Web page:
How do you make the best use of your phone camera and take that fantastic shot? Our guest writer Ipsita Barua shows you just that.
It isn’t a fable if you follow a few simple ground rules. Your beluga caviar or biryani might be the best in the world, but that zealous flash on your phone’s AUTO mode might not make it too palatable. So here’s to making food delectable, portraits pretty and landscapes lovely. Just as they deserve to be.
There was a time when I was more committed to my Nikon DSLR than my spouse. Hanging like an albatross around my neck with another 5 kg of lenses on my shoulders, and a tripod strapped to my back, my holidays would always be a weighty affair. This continued for years until my camera bag got stolen in Stockholm. Although I had a few back-ups at home for comfort, my finest and best were gone. I shed a tear or two but pledged vengeance with my Samsung.
Currently, I own a Samsung Galaxy S9 Plus, which offers me decent settings for my daily photos.
But the beauty of phone photography isn’t just on the phone you own or the portability you enjoy. It’s in the nuances.
Here are a few simple tricks discovered on a trial-and-error basis that I would like to share without claiming any expertise on the subject. To begin with, Snapseed is my trusted app to edit and enhance colours.
Select your Mode
In the age of YouTube tutorials, this is easy. Learn about the different settings on your phone camera. The simplest way to experiment is to click on the settings button (which looks like a gear/wheel) when you activate your camera. Try all the features. Notice how the colour, shadow and focus changes. Then find your favourite. The below was shot on the ‘Food’ Mode in my Camera.
Not after printing but while clicking. If your subject is a sailboat on a lake, don’t just aim and shoot. Look for flowers or vines or leaves that can add a natural frame to your photo. Sometimes even a rusty fence could be a stunning frame for an imposing castle in the distance. Look through your surrounding props like a detective. You’ll surprise yourself.
Do the photo yoga
Don’t always point and shoot at eye level. Tilt your camera, bend on your knees, lie down on that bed of dandelions, stretch your hands higher. Loosen up and notice how changing the angle makes your photos and subjects look so different. Clicking from a lower angle makes people and trees appear taller (particularly so in my case!). Upper angles work for food and side angles for portraits.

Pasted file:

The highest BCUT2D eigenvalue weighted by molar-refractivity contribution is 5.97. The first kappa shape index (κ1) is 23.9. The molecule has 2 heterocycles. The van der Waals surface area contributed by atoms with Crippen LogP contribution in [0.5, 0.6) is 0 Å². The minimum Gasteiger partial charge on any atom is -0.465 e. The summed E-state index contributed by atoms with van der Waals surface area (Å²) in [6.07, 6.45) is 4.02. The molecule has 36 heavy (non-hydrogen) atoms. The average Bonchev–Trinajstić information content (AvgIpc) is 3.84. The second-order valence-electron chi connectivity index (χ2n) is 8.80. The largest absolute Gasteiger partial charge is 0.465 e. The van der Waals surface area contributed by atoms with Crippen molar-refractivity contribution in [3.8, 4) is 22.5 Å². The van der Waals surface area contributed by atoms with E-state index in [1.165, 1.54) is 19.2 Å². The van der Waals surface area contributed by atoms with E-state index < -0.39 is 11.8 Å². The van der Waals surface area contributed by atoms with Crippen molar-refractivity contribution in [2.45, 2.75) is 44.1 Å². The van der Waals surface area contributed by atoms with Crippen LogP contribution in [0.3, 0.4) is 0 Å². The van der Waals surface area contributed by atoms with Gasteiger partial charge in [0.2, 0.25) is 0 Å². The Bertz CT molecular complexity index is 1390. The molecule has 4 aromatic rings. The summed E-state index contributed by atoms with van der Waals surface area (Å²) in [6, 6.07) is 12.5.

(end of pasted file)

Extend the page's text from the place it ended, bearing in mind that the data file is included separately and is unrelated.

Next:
Don’t be a sunflower
While clicking photos of people, peaks or pigeons, always keep the sun behind you. The light blinds you and darkens your photo. Sunsets are an exception. Face them and point at them with confidence and the best mode you’ve got. Better still, wait for 30 minutes after sunset and catch the blue hour for the most amazing natural colours for your photos.
Always look back
Not a life lesson, but something I swear by during my daily photo walks. Wherever you are walking or driving or sitting, always look back. You’ll be surprised at how much happens behind your back, all too lovely to be captured.
These observations and experiments come purely from my personal experiences. Every phone is different, so few of the things mentioned here might have to be customised. But the key is to explore and experiment.
For people residing in Zurich and the surroundings, I do photo tours where we have fun walking and taking pictures of beautiful landscapes in all seasons.
Express your interest on firstname.lastname@example.org and we’ll make it a photo date to remember.
After moving to Zurich a little over than a year ago, she confesses that she’s still in awe of this beautiful country and spends most of her time discovering walking trails that make for Instagram-worthy photos.
Disclaimer: Photos in this column have been provided by the individuals contributing to this column. Namaste Switzerland does not undertake any financial/reputational/legal/misrepresentational impact or other obligations/liabilities that may arise from the content.